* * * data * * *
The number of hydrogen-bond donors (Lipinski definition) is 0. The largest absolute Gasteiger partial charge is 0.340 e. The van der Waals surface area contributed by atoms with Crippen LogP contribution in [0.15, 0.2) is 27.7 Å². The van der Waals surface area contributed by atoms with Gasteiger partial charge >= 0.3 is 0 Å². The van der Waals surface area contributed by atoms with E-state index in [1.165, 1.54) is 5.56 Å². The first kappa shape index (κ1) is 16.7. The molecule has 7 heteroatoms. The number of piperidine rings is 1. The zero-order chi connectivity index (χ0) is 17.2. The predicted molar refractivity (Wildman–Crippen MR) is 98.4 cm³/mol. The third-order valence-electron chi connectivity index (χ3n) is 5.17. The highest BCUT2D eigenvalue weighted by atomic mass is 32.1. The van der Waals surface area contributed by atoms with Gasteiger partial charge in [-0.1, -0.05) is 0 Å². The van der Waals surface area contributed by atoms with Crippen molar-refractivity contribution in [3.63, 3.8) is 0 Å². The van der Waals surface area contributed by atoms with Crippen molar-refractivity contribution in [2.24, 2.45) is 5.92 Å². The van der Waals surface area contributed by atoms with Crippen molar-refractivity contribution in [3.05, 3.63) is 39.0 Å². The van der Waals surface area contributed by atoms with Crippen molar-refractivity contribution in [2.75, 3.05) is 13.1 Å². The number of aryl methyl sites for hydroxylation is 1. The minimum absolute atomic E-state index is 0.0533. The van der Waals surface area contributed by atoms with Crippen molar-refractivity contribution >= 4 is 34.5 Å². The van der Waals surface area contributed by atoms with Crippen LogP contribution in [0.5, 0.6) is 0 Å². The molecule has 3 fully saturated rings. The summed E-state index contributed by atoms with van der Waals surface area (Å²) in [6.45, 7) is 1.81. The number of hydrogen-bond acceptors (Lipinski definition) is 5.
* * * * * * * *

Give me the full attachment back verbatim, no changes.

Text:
The number of hydrogen-bond donors (Lipinski definition) is 0. The largest absolute Gasteiger partial charge is 0.340 e. The van der Waals surface area contributed by atoms with Crippen LogP contribution in [0.15, 0.2) is 27.7 Å². The van der Waals surface area contributed by atoms with Gasteiger partial charge >= 0.3 is 0 Å². The van der Waals surface area contributed by atoms with E-state index in [1.165, 1.54) is 5.56 Å². The first kappa shape index (κ1) is 16.7. The molecule has 7 heteroatoms. The number of piperidine rings is 1. The zero-order chi connectivity index (χ0) is 17.2. The predicted molar refractivity (Wildman–Crippen MR) is 98.4 cm³/mol. The third-order valence-electron chi connectivity index (χ3n) is 5.17. The highest BCUT2D eigenvalue weighted by atomic mass is 32.1. The van der Waals surface area contributed by atoms with Gasteiger partial charge in [-0.1, -0.05) is 0 Å². The van der Waals surface area contributed by atoms with Crippen molar-refractivity contribution in [3.63, 3.8) is 0 Å². The van der Waals surface area contributed by atoms with Crippen molar-refractivity contribution in [2.24, 2.45) is 5.92 Å². The van der Waals surface area contributed by atoms with Crippen molar-refractivity contribution in [3.05, 3.63) is 39.0 Å². The van der Waals surface area contributed by atoms with Crippen molar-refractivity contribution in [2.75, 3.05) is 13.1 Å². The number of aryl methyl sites for hydroxylation is 1. The minimum absolute atomic E-state index is 0.0533. The van der Waals surface area contributed by atoms with Crippen molar-refractivity contribution >= 4 is 34.5 Å². The van der Waals surface area contributed by atoms with Crippen LogP contribution in [0.5, 0.6) is 0 Å². The molecule has 3 fully saturated rings. The summed E-state index contributed by atoms with van der Waals surface area (Å²) in [6.45, 7) is 1.81. The number of hydrogen-bond acceptors (Lipinski definition) is 5.